Exmouth Gulf, north western australia
a review of environmental and economic values and baseline scientific survey of the south west region
An extensive literature review and additional field surveys have revealed the diverse environmental and socio-economic values of Exmouth Gulf. Exmouth Gulf contains globally significant features including: a humpback whale nursery; an extensive undisturbed and unique arid zone mangrove ecosystem; subterranean stygofauna and fossil Pleistocene coral reefs. The Gulf and North West Cape are a biogeographic feature separating the North West Shelf from the Dirk Hartog Shelf, which has interacted with sea level changes over geological timescales and is thought responsible for the speciation of Western Australia’s endemic marine fauna and flora. The gulf encompasses a diversity of habitats including subterranean karst limestone waterways of Outstanding Universal Value, a Threatened samphire wetland Ecological Community, extensive mangroves, modern coral reefs, seagrass beds, high intertidal cyanobacterial mats, macroalgae-dominated reef flats, intertidal sand flats, soft coral and sponge beds, oyster beds, undisturbed islands and sandy beaches. This diversity of habitats supports a high biodiversity of invertebrate and vertebrate fauna. This report has revealed that the Exmouth Gulf contains the following biodiversity attributes:
8 known marine mammal species and a further 20 marine mammal species likely to occur there; including nursery habitat for Western Australian Humpback whale population; feeding and mating habitat of the north Western Australian dugong population; and populations of coastal dolphins (including the Australian snubfin, Australian Humpback and inshore Bottlenose dolphin).
>63 species of elasmobranch (sharks and rays) have been officially recorded including two
Critically Endangered sawfish and their pupping habitats, juvenile habitat for the Giant Shovelnose ray and Leopard Whipray, and manta ray aggregations. The Exmouth Gulf Mantas migrate to Shark Bay and are the same population that support ecotourism on Ningaloo Reef and Coral Bay.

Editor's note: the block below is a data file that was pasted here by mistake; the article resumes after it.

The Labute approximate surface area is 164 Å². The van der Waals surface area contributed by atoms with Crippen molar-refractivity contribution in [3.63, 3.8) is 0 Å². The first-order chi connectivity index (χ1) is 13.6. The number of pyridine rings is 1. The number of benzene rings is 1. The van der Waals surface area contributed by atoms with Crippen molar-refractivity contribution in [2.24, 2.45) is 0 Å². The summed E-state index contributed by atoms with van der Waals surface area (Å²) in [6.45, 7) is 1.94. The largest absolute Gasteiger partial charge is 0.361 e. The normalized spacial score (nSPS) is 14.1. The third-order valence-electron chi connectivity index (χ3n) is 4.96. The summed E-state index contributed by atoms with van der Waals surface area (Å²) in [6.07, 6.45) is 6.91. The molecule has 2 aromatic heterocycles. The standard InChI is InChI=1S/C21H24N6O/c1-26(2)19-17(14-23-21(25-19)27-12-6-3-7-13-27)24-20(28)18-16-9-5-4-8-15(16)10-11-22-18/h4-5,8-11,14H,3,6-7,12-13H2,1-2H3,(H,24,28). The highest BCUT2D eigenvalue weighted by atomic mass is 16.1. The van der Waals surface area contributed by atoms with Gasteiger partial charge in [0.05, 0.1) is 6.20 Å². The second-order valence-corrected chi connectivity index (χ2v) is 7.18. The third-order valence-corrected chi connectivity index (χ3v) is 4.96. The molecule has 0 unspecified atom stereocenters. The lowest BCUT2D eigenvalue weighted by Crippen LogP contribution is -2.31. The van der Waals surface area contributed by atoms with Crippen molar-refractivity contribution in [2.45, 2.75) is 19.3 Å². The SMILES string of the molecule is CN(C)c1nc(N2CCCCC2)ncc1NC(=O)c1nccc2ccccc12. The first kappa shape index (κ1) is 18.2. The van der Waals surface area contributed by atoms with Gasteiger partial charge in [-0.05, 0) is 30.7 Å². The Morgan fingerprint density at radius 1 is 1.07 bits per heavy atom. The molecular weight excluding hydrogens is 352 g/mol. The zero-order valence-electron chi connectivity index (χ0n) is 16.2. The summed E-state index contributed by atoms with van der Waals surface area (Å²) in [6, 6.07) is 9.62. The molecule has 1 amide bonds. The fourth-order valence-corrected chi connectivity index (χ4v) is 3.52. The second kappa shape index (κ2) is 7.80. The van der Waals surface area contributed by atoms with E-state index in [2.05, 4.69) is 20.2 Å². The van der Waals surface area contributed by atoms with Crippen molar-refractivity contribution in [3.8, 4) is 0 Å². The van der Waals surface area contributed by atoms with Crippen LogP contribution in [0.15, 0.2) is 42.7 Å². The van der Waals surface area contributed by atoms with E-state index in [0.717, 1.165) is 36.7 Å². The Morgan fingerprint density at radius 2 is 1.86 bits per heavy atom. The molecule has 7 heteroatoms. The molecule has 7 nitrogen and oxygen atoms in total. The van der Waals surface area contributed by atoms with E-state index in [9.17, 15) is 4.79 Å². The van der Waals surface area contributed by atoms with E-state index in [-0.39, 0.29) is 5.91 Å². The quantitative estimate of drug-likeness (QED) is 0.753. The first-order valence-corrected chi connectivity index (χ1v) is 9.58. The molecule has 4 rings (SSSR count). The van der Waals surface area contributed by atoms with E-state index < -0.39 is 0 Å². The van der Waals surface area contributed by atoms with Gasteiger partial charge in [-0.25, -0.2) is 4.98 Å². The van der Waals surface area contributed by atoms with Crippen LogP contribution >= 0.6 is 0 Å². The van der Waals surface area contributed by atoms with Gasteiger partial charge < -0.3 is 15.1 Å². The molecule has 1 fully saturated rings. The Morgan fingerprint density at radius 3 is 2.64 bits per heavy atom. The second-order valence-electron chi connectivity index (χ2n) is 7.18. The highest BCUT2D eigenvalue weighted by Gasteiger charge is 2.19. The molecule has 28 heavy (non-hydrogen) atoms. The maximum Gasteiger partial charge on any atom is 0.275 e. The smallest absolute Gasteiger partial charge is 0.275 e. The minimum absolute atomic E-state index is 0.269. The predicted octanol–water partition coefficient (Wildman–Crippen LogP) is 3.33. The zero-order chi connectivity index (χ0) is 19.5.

>15 species of sea snakes including endemic, undescribed and Critically Endangered species.
Globally unique subterranean stygofauna assemblage associated with underground subterranean karst limestone waterways.
Five species of sea turtles including juvenile feeding habitat for Critically Endangered Hawksbill turtles and other Endangered and Vulnerable species
790 species of teleost fish, including juvenile habitat for commercial and recreational species,
newly described species, range extensions and a diverse, yet poorly understood seahorse and
831 species of gastropods, bivalves and cephalopods, 143 species of echinoderms, and 173
species of crustaceans characterized by significant instances of endemism such as the Cowrie Zoila species complex, Endangered and Vulnerable holothurians (sea cucumber species); and
commercially valuable panaeid prawns and crabs.
The world heritage inscribed Karst Limestone Stygofauna consisting of at least 11 endemic fauna including the Blind Cave Eel (Ophisternon candidum) and Blind Gudgeon (Milyeringa veritas).
95 species of migratory and resident shorebirds, waterbirds and seabirds and important nesting, feeding and roosting habitat for 36 Migratory, four Endangered, 11 Near Threatened and two Vulnerable species.
In some instances, we understand the importance of Exmouth Gulf to maintaining these species. In other cases species are known from just one or a few records and the importance of the Exmouth Gulf’s habitats to the maintenance of these species is not yet well understood. This ecosystem also sustains economically and socially important commercial and recreational fishing, ecotourism and recreation sectors worth tens of millions of dollars annually. In 1994 the WA Government Marine Parks and Reserves Authority recommended that the Gulf be considered for marine park zoning; and in 2004 the World Heritage Consultative Committee recommended the area should be proposed for world heritage status. Despite this importance, relatively little is understood of the baseline conditions or processes maintaining this unique ecosystem’s productivity, biodiversity and values. In particular, we do not have adequate knowledge to assess the potential environmental impacts of industrial coastal development within this unique ecosystem.
A number of proposed and approved large scale coastal industrial developments within Exmouth Gulf have previously been discontinued or rejected. It has generally been viewed that there is inadequate knowledge available for environmental assessments within Exmouth Gulf and that the large and negative impacts of any large scale coastal industrial developments would not be consistent with conserving its ecological and socio-economic values. However, currently there are a number of large-scale industrial developments proposed, including a pipeline fabrication facility, at the southern end of the Gulf concurrent with proposed rezoning of land for industrial use along the western coast.
To ensure the maintenance of this unique ecosystem’s productivity, biodiversity and values, and to address the many knowledge gaps on ecosystem function, there is an immediate need to implement a large scale multidisciplinary Exmouth Gulf Marine Research Program. This should inform a Strategic Assessment, as defined under the Environmental Protection and Biodiversity Conservation Act, Commonwealth, 1999 (EPBC Act), of past, current and future cumulative impacts. This will enable the implementation of a spatial management plan and set limits on development.